Colorado’s chief election officer visits

Voter status front-and-center in Gessler’s listening tour

Colorado Secretary of State Scott Gessler visited Durango on Wednesday, defending his effort to cull noncitizens from voter rolls, during his “election integrity listening tour.” La Plata County Clerk and Recorder Tiffany Lee Parker joined him at the La Plata County Courthouse. Enlargephoto

JERRY McBRIDE/Durango Herald

Colorado Secretary of State Scott Gessler visited Durango on Wednesday, defending his effort to cull noncitizens from voter rolls, during his “election integrity listening tour.” La Plata County Clerk and Recorder Tiffany Lee Parker joined him at the La Plata County Courthouse.

After a legal back-and-forth with Denver County’s clerk and recorder about the legality of mailing ballots to voters listed as inactive on the state’s rolls, Colorado Secretary of State Scott Gessler said he supports a compromise that strikes the “inactive failed to vote” category entirely.

Though such a compromise is still in rough draft form and would have to be approved by the Legislature, Gessler said he has been in talks with Denver County Clerk and Recorder Debra Johnson to come to a solution that would eliminate the inactive status while implementing measures to clean up Colorado’s voter rolls.

Inactive voters are those who failed to vote in the last general election.

The inactive voter status was one of several topics Gessler addressed during a visit to Durango on Wednesday.

The secretary of state’s stop in La Plata County was one of about 10 he made this month as part of an “election integrity listening tour” to gain residents’ feedback on last year’s election and solicit ideas for how to improve future elections.

About 15 people at the public meeting questioned Gessler about electronic voting, his use of his office’s discretionary funding and the potential for people to mistakenly assume that an inactive status prohibits them from voting.

Because of the large amount of controversy around touch-screen electronic voting, Gessler said, the state is likely moving toward a paper-only system. Internet voting also is not likely to be in the state’s near future, he said. He called a potential audit of his spending, which legislators voted down Tuesday, a waste of money, and said he empathized with concerns about misinformation that was spread about the inactive-voter status.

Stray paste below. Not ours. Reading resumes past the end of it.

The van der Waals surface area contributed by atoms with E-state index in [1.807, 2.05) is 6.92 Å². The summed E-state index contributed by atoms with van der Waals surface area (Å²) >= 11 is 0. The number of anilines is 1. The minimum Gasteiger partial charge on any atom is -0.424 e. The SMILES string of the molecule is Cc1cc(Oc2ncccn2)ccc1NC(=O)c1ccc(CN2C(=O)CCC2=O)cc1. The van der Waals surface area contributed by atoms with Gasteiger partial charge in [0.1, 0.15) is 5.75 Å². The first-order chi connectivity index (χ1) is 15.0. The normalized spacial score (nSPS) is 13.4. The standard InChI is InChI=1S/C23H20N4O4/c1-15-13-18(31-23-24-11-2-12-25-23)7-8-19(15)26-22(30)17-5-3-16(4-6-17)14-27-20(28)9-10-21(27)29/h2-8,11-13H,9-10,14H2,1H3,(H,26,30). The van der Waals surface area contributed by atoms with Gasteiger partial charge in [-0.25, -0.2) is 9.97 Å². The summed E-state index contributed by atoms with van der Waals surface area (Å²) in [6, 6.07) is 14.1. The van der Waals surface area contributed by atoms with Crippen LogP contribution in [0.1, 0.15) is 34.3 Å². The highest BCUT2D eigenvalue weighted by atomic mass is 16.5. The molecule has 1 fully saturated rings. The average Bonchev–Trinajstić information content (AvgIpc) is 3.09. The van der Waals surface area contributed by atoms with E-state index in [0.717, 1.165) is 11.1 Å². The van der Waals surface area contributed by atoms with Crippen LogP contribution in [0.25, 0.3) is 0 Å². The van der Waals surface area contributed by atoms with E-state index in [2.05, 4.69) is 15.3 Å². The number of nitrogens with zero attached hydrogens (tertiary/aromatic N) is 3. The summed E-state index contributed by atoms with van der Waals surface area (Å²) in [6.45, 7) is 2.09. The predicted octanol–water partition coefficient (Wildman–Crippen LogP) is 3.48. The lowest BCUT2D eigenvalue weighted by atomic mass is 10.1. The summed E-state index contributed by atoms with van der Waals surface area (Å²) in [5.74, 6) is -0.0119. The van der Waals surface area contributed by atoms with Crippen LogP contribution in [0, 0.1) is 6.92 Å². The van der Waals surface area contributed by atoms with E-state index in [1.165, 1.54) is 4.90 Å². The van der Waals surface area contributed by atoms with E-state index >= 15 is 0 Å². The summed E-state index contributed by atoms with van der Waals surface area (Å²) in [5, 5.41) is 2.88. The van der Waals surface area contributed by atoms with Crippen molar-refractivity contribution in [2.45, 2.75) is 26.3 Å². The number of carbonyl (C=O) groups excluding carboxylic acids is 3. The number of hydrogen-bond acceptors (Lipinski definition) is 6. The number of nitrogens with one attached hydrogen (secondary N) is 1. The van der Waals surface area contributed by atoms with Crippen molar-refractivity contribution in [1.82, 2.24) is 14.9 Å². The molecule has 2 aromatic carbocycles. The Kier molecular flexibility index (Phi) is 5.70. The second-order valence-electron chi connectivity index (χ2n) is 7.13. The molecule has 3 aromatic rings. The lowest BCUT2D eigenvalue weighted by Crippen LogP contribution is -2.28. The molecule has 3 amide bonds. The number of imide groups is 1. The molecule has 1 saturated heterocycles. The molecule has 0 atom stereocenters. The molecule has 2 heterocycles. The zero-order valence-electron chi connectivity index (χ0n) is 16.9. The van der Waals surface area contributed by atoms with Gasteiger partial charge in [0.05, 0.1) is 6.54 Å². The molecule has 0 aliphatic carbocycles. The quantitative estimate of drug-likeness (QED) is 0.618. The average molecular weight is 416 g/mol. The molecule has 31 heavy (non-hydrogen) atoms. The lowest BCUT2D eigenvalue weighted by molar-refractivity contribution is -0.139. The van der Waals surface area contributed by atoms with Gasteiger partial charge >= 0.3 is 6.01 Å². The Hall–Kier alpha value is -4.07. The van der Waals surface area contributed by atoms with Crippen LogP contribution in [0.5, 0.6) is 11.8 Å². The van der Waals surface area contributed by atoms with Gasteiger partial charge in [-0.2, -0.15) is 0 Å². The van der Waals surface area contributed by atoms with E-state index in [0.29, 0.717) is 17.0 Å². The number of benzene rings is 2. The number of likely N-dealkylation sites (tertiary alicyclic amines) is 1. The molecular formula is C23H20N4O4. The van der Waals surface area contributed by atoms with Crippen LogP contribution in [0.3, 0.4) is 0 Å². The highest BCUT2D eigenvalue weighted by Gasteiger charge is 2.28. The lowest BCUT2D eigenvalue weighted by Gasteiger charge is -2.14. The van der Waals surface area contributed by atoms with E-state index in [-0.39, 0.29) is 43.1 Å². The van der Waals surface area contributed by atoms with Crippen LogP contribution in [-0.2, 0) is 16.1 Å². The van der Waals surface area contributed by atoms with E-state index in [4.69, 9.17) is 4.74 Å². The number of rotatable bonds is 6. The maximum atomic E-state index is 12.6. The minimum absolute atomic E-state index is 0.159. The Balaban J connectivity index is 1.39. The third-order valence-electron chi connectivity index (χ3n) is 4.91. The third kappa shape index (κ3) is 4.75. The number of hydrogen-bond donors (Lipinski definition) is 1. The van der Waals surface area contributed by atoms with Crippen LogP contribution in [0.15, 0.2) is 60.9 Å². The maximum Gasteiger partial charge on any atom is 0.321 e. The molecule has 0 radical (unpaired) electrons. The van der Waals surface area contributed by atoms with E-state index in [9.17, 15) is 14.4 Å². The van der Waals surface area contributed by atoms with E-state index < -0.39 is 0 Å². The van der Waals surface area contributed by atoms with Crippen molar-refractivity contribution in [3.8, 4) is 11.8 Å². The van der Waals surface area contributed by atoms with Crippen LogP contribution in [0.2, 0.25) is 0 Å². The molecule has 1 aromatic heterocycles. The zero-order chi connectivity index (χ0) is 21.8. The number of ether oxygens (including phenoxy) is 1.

“I’m frustrated because I saw this happen, especially in Denver,” he said. “(People) scared the bejesus out of (other) people into thinking they were no longer on the rolls.”

Gessler’s tour comes on the heels of a fiery election season that included several controversies sparked by the actions of the secretary of state’s office.

Clashes between Gessler and Denver County Clerk and Recorder Debra Johnson resulted in two lawsuits regarding counties’ ability to send out mail ballots to inactive voters in mail-in-only and city and school board elections. In both situations Gessler’s office issued orders that mail ballots could be sent only to active voters.

The clash over both issues resulted in lawsuits, one of which was decided in Johnson’s favor earlier this month.

An effort this summer to cull noncitizen voters from Colorado’s voter rolls incited calls of partisanship and voter intimidation. The secretary of state’s office sent about 4,000 letters to suspected noncitizens, asking them to verify citizenship or remove themselves from the state’s voter rolls. An analysis by the Associated Press found that the vast majority of letters were sent to Democrats or unaffiliated voters.

Of the 3,903 people who were sent letters, 441 have been identified as noncitizens through a federal database and 82 had vote histories, said Richard Coolidge, communications director for Gessler. The final numbers prompted critics to question whether the effort was worth it, considering the small number of noncitizen voters.

On Wednesday, Gessler said the effort was “absolutely worth it” and said he planned to continue it in the future. The cost, not including staff time, was about $8,000, Gessler said.

Overall, Gessler deemed last year’s election a success, citing a 10 percent increase in voter registration and a 1.5 percent increase in voter turnout compared with 2008.

“2012 was a really good election,” he said.

ecowan@durangoherald.com